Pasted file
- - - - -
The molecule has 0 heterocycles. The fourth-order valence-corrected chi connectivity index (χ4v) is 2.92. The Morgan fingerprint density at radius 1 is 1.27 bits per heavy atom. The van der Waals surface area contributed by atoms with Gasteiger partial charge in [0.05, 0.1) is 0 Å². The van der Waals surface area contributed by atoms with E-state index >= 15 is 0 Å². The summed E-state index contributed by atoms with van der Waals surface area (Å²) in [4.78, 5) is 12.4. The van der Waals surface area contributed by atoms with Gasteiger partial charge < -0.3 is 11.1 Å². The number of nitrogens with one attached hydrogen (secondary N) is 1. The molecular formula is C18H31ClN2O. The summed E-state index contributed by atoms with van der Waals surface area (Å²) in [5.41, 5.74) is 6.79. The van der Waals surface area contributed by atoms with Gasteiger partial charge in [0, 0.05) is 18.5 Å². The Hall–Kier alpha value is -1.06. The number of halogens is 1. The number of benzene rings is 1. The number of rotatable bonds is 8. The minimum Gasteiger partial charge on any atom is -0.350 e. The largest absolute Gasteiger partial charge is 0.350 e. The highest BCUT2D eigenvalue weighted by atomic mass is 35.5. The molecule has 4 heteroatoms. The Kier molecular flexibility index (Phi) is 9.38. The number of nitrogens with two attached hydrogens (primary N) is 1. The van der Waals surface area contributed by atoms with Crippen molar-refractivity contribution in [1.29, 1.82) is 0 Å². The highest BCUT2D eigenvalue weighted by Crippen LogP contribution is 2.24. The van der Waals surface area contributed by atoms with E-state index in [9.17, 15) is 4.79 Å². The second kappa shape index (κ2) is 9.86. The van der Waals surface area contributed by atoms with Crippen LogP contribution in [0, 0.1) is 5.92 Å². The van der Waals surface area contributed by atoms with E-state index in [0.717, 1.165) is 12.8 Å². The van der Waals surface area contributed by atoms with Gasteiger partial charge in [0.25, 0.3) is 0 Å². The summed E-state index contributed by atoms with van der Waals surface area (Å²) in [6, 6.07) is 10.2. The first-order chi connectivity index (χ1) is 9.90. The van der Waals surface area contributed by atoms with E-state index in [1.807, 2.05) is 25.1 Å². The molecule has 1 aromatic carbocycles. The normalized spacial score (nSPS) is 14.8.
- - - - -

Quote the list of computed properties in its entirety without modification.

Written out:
The molecule has 0 heterocycles. The fourth-order valence-corrected chi connectivity index (χ4v) is 2.92. The Morgan fingerprint density at radius 1 is 1.27 bits per heavy atom. The van der Waals surface area contributed by atoms with Gasteiger partial charge in [0.05, 0.1) is 0 Å². The van der Waals surface area contributed by atoms with E-state index >= 15 is 0 Å². The summed E-state index contributed by atoms with van der Waals surface area (Å²) in [4.78, 5) is 12.4. The van der Waals surface area contributed by atoms with Gasteiger partial charge < -0.3 is 11.1 Å². The number of nitrogens with one attached hydrogen (secondary N) is 1. The molecular formula is C18H31ClN2O. The summed E-state index contributed by atoms with van der Waals surface area (Å²) in [5.41, 5.74) is 6.79. The van der Waals surface area contributed by atoms with Gasteiger partial charge in [0, 0.05) is 18.5 Å². The Hall–Kier alpha value is -1.06. The number of halogens is 1. The number of benzene rings is 1. The number of rotatable bonds is 8. The minimum Gasteiger partial charge on any atom is -0.350 e. The largest absolute Gasteiger partial charge is 0.350 e. The highest BCUT2D eigenvalue weighted by atomic mass is 35.5. The molecule has 4 heteroatoms. The Kier molecular flexibility index (Phi) is 9.38. The number of nitrogens with two attached hydrogens (primary N) is 1. The van der Waals surface area contributed by atoms with Crippen molar-refractivity contribution in [1.29, 1.82) is 0 Å². The highest BCUT2D eigenvalue weighted by Crippen LogP contribution is 2.24. The van der Waals surface area contributed by atoms with E-state index in [9.17, 15) is 4.79 Å². The second kappa shape index (κ2) is 9.86. The van der Waals surface area contributed by atoms with Crippen LogP contribution in [0, 0.1) is 5.92 Å². The van der Waals surface area contributed by atoms with E-state index in [0.717, 1.165) is 12.8 Å². The van der Waals surface area contributed by atoms with Gasteiger partial charge in [0.25, 0.3) is 0 Å². The summed E-state index contributed by atoms with van der Waals surface area (Å²) in [6, 6.07) is 10.2. The first-order chi connectivity index (χ1) is 9.90. The van der Waals surface area contributed by atoms with E-state index in [1.807, 2.05) is 25.1 Å². The molecule has 1 aromatic carbocycles. The normalized spacial score (nSPS) is 14.8.